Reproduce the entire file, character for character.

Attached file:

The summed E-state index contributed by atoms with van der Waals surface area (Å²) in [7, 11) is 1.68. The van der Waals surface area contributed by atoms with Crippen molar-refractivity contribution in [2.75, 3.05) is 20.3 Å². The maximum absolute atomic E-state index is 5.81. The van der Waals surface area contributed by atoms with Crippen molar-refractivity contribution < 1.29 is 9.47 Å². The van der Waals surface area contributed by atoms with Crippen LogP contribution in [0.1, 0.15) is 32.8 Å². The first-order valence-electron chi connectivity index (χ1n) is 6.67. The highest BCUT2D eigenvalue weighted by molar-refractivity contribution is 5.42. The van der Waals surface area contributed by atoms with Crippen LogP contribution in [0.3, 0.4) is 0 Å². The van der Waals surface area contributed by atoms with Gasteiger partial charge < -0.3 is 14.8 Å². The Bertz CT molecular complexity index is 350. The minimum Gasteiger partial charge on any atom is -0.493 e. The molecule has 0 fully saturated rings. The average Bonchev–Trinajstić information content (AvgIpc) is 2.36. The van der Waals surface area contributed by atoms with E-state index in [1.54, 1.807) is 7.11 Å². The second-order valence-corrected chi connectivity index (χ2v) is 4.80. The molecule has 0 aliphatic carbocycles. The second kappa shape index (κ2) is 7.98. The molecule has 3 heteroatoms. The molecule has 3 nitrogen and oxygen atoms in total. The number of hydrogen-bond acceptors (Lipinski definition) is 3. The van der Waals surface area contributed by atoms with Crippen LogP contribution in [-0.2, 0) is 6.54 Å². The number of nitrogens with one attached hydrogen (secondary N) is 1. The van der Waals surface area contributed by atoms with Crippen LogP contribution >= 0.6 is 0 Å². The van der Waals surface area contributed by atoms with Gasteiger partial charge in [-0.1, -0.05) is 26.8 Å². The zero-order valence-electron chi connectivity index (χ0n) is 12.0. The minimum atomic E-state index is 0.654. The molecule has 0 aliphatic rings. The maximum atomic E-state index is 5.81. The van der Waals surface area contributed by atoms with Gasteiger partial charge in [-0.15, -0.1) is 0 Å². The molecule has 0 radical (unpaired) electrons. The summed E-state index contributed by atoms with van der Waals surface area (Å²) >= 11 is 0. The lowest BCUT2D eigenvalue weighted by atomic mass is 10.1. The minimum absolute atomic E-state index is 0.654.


The summed E-state index contributed by atoms with van der Waals surface area (Å²) in [7, 11) is 1.68. The van der Waals surface area contributed by atoms with Crippen molar-refractivity contribution in [2.75, 3.05) is 20.3 Å². The maximum absolute atomic E-state index is 5.81. The van der Waals surface area contributed by atoms with Crippen molar-refractivity contribution < 1.29 is 9.47 Å². The van der Waals surface area contributed by atoms with Crippen LogP contribution in [0.1, 0.15) is 32.8 Å². The first-order valence-electron chi connectivity index (χ1n) is 6.67. The highest BCUT2D eigenvalue weighted by molar-refractivity contribution is 5.42. The van der Waals surface area contributed by atoms with Crippen LogP contribution in [0.3, 0.4) is 0 Å². The van der Waals surface area contributed by atoms with Gasteiger partial charge < -0.3 is 14.8 Å². The Bertz CT molecular complexity index is 350. The minimum Gasteiger partial charge on any atom is -0.493 e. The molecule has 0 fully saturated rings. The average Bonchev–Trinajstić information content (AvgIpc) is 2.36. The van der Waals surface area contributed by atoms with E-state index in [1.54, 1.807) is 7.11 Å². The second-order valence-corrected chi connectivity index (χ2v) is 4.80. The molecule has 0 aliphatic carbocycles. The second kappa shape index (κ2) is 7.98. The molecule has 3 heteroatoms. The molecule has 3 nitrogen and oxygen atoms in total. The number of hydrogen-bond acceptors (Lipinski definition) is 3. The van der Waals surface area contributed by atoms with Crippen LogP contribution in [-0.2, 0) is 6.54 Å². The number of nitrogens with one attached hydrogen (secondary N) is 1. The van der Waals surface area contributed by atoms with Crippen LogP contribution >= 0.6 is 0 Å². The van der Waals surface area contributed by atoms with Gasteiger partial charge in [-0.1, -0.05) is 26.8 Å². The zero-order valence-electron chi connectivity index (χ0n) is 12.0. The minimum atomic E-state index is 0.654. The molecule has 0 aliphatic rings. The maximum atomic E-state index is 5.81. The van der Waals surface area contributed by atoms with Gasteiger partial charge in [-0.15, -0.1) is 0 Å². The molecule has 0 radical (unpaired) electrons. The summed E-state index contributed by atoms with van der Waals surface area (Å²) >= 11 is 0. The lowest BCUT2D eigenvalue weighted by atomic mass is 10.1. The minimum absolute atomic E-state index is 0.654.